Culture Writer Rachel Shaper reviews Everybody’s Talking About Jamie, praising the musical’s uplifting story and strong cast performances

Written by R.Shaper

The opening night of the musical Everybody’s Talking About Jamie at the Wolverhampton Grand Theatre was packed when the doors opened and ended with a standing ovation. The story follows 16-year-old Jamie New from Sheffield, who dreams of becoming a drag queen, but struggles to confine himself and his big personality to the restraints of ‘being normal’ that are put on him by others. The true story originally took place in 2011, before gay marriage was legal in the UK and when homophobia was arguably much more rife, especially in schools. Since the original Jamie Campbell went to prom in a dress, as showcased in the documentary Jamie: Drag Queen at 16, the hit musical has travelled from Sheffield to the West End in 2017, and is now on tour around the country. The story is still engaging, electric, and entertaining to the fullest.

At the opening night in Wolverhampton, Jamie was played by the understudy, Finton Flynn, and his electric performance gave no hint that he was not originally cast for the role (Ivano Turco is the main actor for Jamie). The Sheffield accents and relatable struggle of being unsure about one’s own future, immediately brings the performance to life in the opening scene and makes the audience connect with Jamie’s character. When Jamie’s best friend, Pritti Pasha (Talia Palamanthanan), suggests he embraces his differences and wear his new high heels and a dress to the upcoming school prom, despite living in the unaccepting environment of his school and town, it sets him on a path that tests him and his sense of identity. Along with physical and verbal attacks from classmates, Jamie deals with institutional problems, such as when his careers teacher, Miss Hedge (Giovanna Fletcher), repeatedly tramples his dreams and attempts to prevent him from attending the prom in drag. Through this the performance manages to capture the many struggles that gay people, and in general those that are considered different, must endure in this society.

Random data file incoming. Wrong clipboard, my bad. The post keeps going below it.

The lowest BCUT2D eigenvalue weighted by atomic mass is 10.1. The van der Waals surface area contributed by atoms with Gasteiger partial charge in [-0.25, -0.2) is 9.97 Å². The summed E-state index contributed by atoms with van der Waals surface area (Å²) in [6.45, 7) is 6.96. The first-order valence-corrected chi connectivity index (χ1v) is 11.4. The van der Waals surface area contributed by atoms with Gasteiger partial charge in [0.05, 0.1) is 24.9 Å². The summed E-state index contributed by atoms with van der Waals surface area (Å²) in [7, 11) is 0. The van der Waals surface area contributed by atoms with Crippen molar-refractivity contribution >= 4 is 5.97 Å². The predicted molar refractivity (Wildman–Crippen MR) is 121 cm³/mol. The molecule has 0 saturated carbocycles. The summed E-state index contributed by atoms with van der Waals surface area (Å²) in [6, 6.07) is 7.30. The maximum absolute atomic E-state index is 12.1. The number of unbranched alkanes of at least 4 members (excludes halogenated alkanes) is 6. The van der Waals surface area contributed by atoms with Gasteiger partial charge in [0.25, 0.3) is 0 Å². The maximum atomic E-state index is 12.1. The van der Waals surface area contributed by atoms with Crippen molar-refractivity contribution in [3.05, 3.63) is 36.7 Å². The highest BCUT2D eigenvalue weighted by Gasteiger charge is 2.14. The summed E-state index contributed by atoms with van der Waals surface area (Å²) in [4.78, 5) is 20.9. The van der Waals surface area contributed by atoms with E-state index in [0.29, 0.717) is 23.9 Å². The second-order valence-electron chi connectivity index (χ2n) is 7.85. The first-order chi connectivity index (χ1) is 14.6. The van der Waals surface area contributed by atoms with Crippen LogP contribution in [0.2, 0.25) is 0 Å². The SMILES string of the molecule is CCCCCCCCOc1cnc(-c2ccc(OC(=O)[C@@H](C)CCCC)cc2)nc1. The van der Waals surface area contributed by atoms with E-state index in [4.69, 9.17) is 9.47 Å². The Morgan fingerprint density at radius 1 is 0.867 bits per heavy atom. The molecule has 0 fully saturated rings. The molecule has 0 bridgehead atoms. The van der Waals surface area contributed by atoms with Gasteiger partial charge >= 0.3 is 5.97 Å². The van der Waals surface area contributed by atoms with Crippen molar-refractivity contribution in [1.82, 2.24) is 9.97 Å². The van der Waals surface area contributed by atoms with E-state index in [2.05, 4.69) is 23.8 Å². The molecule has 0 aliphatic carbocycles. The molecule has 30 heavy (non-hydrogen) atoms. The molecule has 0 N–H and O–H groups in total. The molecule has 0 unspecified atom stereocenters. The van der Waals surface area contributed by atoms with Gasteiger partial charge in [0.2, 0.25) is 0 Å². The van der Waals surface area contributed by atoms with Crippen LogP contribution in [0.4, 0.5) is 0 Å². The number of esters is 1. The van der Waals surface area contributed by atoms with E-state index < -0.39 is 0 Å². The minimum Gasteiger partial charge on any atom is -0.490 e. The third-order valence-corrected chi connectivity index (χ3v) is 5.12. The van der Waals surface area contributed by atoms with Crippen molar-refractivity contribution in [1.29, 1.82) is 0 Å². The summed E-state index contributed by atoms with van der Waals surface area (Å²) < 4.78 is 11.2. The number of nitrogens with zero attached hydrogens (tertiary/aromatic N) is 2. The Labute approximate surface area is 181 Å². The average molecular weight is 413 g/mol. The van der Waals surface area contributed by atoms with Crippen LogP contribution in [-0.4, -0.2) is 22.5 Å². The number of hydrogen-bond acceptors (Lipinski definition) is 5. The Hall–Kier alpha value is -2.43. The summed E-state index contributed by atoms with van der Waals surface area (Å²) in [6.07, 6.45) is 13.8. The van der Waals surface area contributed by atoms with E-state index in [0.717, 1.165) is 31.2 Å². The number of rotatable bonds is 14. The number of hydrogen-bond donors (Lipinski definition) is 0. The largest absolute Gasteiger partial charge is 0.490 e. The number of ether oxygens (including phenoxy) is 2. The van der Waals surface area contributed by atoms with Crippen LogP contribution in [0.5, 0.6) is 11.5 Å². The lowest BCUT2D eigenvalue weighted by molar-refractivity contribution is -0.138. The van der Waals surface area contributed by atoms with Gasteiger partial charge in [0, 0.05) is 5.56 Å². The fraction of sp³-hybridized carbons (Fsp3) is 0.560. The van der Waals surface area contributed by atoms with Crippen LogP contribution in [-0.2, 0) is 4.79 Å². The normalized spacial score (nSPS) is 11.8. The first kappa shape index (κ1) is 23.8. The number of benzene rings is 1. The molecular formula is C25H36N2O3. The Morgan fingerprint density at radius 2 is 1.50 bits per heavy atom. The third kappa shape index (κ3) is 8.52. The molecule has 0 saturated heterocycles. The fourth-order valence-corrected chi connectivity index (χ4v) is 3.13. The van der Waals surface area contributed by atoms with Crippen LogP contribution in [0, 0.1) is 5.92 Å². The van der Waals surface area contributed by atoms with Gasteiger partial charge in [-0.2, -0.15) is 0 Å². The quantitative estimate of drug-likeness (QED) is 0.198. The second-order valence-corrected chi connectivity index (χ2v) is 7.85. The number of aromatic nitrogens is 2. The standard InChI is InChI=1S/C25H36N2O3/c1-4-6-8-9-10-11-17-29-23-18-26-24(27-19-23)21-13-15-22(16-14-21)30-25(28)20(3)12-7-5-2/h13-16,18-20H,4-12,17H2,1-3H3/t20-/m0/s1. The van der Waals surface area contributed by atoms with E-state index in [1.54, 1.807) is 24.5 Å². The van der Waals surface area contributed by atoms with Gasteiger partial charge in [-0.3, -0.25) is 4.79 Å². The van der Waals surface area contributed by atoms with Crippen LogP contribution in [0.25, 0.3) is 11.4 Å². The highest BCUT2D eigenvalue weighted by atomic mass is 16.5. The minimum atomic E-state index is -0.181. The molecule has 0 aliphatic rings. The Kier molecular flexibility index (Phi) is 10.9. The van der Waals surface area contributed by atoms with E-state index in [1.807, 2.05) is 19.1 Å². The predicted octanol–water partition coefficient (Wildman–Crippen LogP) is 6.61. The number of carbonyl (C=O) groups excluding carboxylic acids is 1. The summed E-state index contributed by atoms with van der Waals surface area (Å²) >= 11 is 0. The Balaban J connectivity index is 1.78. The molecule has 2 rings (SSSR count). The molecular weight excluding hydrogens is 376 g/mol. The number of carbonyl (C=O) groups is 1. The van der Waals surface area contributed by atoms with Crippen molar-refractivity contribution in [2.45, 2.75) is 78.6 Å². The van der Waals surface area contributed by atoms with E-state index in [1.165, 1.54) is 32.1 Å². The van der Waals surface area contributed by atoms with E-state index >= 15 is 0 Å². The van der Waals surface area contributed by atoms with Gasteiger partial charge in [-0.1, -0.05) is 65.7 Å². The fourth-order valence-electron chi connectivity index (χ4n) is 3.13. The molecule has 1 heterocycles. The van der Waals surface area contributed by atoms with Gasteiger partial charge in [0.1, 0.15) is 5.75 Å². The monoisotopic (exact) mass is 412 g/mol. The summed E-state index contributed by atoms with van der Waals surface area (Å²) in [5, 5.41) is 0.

The story is still engaging, electric, and entertaining to the fullest

Whilst it’s true that everybody is talking about Jamie, this doesn’t mean that the other characters are neglected. Jamie’s mother, Margaret (Rebecca McKinnis), is an especially multi-faceted character, who reflects on her own life in the song ‘If I met myself again,’ partially lamenting her time spent with Jamie’s absent father (Akshay St Claire) but not being able to fully regret this because she never wishes away her life with Jamie, but rather accepts him just the way he is. Additionally, McKinnis’s heart wrenching performance of the ballad ‘He’s My Boy’ reflects the stressed yet intensely loving relationship between a single mother and her homosexual son, whom she is trying to protect from his father’s neglect and hatred. Family friend Ray (Shobna Gulati) consistently provides comic relief in a show that covers hard-hitting themes, whilst also acting as a secondary guardian or replacement father figure to Jamie; as he and his mother jokingly comment, ‘She’s more a man than he [Jamie’s father] will ever be.’ The character of Hugo (John Partridge), also known by his drag persona Loco Chanel, acts as a mentor for Jamie throughout his personal journey as he discovers his drag persona whilst learning who he is in himself. Hugo helps Jamie overcome stage fright, mistreatment from his father, and bullying from his classmates. 

McKinnis’s heart wrenching performance of the ballad ‘He’s My Boy’ reflects the stressed yet intensely loving relationship

The set design is complex, yet is used to move flawlessly between time and place: for example, light-up tables being used as school desks are transformed into a runway for Jamie to test his new heels on. Additionally, the drag outfits of the queens from the Legs 11 club and Loco Chanel are flawless and eye-catching. However, it is somewhat of a disappointment to not properly see Jamie’s drag transformation, although this is understandable given the time constraints of getting in and out of drag. 

While it’s been over a decade since the original Jamie’s story was first broadcast to the world, his message of self-love and acceptance still rings true, and Everybody’s Talking About Jamie is extremely enjoyable to watch. 

Rating: 4.5/5

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